On 29 April, for example, a Prague-based academician and painter named Josef Salmon auctioned off a 19th-century Russian porcelain vase at Sotheby's in London.
On 28 May, Sotheby's sent Mr Salmon the proceeds of the sale, a cheque drawn on Barclays' Piccadilly branch for pounds 20,168.
On Thursday, Mr Salmon appeared in Sotheby's Prague office to ask if he could be paid in cash rather than by cheque - and for the payment to be made in London on his arrival this week.
Mr Salmon told the Sotheby's assistant that foreign currency cheques take a long time to clear the Czech banking system and that he needed the money for business in London immediately.
Sotheby's Prague rang Sotheby's London to ask what could be done for Mr Salmon. But because the phone numbers of Sotheby's London and The Independent on Sunday are similar, the Prague assistant reached this reporter by mistake.
I suggested Mr Salmon take his cheque to Barclays in London and present it for cashing. But the assistant said Mr Salmon was worried about how much time this would take. She wondered what more Sotheby's could do.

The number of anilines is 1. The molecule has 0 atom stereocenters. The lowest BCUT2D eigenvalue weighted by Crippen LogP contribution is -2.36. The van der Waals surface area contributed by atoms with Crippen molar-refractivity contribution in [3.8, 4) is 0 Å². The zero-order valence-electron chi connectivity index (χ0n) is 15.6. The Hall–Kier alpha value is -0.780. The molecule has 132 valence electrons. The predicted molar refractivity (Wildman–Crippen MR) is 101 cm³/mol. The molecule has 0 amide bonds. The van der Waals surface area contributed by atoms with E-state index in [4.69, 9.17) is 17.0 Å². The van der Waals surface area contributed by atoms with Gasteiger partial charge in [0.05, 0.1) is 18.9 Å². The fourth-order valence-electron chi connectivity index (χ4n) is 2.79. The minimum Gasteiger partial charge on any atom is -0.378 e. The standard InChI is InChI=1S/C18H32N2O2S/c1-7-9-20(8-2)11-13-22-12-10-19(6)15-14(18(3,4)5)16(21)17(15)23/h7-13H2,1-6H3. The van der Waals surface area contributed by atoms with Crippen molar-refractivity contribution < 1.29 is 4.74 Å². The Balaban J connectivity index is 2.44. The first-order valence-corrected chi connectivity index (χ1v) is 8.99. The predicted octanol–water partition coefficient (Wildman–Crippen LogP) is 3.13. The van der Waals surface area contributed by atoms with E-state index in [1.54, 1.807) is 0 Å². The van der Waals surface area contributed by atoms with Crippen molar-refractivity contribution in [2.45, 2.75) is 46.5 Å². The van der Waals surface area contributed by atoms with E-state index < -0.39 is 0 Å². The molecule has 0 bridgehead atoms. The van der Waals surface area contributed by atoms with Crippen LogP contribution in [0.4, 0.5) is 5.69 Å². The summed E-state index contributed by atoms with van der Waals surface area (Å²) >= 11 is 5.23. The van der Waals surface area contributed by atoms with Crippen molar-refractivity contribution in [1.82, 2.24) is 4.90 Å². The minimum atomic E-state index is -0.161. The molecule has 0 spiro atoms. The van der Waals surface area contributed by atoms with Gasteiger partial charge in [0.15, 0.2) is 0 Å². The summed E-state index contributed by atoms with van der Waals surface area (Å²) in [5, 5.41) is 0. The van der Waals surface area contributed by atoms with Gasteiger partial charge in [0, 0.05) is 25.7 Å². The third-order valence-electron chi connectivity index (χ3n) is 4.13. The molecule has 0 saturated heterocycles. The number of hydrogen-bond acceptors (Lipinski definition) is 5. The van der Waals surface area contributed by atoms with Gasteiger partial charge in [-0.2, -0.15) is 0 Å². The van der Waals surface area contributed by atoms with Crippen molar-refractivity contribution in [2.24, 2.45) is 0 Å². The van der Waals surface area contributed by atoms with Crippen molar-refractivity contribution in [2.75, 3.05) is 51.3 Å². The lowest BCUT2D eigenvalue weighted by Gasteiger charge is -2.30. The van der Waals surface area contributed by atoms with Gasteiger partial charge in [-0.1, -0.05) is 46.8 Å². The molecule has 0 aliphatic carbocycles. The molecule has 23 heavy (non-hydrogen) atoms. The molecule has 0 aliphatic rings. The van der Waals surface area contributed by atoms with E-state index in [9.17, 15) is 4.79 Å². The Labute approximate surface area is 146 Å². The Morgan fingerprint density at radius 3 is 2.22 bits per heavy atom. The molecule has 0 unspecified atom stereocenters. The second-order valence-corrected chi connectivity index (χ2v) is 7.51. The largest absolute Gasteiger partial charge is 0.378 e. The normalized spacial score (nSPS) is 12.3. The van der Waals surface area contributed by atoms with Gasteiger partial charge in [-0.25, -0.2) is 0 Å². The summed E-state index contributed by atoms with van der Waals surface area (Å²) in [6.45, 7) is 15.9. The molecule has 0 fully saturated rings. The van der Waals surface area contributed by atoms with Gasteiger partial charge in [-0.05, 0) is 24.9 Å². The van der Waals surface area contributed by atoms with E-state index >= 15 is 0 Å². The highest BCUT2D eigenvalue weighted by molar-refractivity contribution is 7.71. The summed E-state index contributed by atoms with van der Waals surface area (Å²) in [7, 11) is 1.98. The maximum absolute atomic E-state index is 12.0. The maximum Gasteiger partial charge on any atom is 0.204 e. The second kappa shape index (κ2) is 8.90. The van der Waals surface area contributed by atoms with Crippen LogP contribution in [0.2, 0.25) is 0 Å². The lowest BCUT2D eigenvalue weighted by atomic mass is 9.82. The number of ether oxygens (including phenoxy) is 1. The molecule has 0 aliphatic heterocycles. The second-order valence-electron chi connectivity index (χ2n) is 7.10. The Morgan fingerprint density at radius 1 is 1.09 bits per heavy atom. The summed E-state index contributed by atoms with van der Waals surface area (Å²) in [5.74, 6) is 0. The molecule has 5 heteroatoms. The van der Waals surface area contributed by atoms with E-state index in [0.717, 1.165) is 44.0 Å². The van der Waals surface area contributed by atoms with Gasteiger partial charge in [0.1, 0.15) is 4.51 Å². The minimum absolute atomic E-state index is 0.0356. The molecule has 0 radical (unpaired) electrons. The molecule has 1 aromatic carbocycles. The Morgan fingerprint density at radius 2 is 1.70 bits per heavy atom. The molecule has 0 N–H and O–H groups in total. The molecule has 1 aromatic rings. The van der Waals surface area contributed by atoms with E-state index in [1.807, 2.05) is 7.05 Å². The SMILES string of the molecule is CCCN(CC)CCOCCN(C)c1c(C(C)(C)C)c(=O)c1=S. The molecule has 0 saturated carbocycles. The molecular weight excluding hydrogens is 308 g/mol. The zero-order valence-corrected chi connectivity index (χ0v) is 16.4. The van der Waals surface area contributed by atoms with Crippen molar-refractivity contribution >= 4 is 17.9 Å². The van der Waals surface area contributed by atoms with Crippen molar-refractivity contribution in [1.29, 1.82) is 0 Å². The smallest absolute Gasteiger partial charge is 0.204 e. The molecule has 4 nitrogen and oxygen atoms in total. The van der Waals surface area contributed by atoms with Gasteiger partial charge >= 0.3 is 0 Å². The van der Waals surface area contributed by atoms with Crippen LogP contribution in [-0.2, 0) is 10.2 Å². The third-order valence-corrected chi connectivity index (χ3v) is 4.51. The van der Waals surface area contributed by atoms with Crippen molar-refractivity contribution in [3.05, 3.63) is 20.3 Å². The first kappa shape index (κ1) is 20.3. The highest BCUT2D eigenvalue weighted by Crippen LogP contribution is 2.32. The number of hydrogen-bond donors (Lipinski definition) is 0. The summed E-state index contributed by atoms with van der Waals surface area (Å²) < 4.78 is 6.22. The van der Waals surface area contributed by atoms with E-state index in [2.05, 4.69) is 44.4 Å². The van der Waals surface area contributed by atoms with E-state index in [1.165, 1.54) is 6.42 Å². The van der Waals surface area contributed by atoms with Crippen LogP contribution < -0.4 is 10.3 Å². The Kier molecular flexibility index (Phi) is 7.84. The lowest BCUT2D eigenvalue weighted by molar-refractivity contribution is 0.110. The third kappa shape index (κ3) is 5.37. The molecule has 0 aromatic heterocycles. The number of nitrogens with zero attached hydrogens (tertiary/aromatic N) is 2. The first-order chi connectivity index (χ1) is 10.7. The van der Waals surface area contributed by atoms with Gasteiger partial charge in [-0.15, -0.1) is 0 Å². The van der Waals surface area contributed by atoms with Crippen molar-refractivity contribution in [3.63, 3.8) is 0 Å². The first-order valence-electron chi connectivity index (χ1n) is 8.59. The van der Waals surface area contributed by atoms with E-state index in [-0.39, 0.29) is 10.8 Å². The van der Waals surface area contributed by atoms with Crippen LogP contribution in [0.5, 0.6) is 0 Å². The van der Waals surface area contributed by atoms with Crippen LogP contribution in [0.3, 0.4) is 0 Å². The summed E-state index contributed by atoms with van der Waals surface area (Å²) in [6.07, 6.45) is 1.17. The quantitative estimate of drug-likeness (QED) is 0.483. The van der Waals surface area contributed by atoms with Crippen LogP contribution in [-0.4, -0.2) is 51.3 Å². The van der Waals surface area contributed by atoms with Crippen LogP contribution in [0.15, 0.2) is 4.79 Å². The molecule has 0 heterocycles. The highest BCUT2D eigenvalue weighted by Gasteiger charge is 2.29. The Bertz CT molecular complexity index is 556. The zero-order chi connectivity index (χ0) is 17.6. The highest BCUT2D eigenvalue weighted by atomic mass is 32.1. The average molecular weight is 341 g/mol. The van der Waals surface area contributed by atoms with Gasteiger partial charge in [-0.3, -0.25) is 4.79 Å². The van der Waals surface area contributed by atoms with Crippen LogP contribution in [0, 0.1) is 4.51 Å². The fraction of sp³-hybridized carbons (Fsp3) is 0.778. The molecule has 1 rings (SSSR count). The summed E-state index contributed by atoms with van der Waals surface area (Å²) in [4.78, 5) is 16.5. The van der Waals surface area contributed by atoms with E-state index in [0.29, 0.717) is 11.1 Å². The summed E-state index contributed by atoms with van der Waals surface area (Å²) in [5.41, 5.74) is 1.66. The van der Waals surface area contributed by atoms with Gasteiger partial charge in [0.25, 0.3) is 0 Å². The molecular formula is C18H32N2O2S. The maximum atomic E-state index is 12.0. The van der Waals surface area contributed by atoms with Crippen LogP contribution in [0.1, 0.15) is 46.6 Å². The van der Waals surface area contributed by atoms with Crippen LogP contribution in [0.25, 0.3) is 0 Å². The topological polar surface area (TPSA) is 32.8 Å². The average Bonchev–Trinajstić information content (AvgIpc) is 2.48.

When I rang Sotheby's in London on Friday to ask what its policy was with regard to payments in cash, a spokesman said: "We pay in cash only in the most exceptional cases. When we do it, it's only in small amounts."
When I explained what had happened, the Sotheby's spokesman said he would investigate the matter further. Yesterday he rang to say that there was no story - nobody had done anything wrong.
"The assistant did exactly what she was supposed to," the spokesman said. "She rang London for instructions. If she had reached the London office, we would have told her to tell Mr Salmon to cash his cheque."
A spokeswoman at the Czech embassy agreed that foreign currency cheques took weeks to clear in Prague but said payment in cash in London to a Prague-based resident was "highly irregular".Reuse content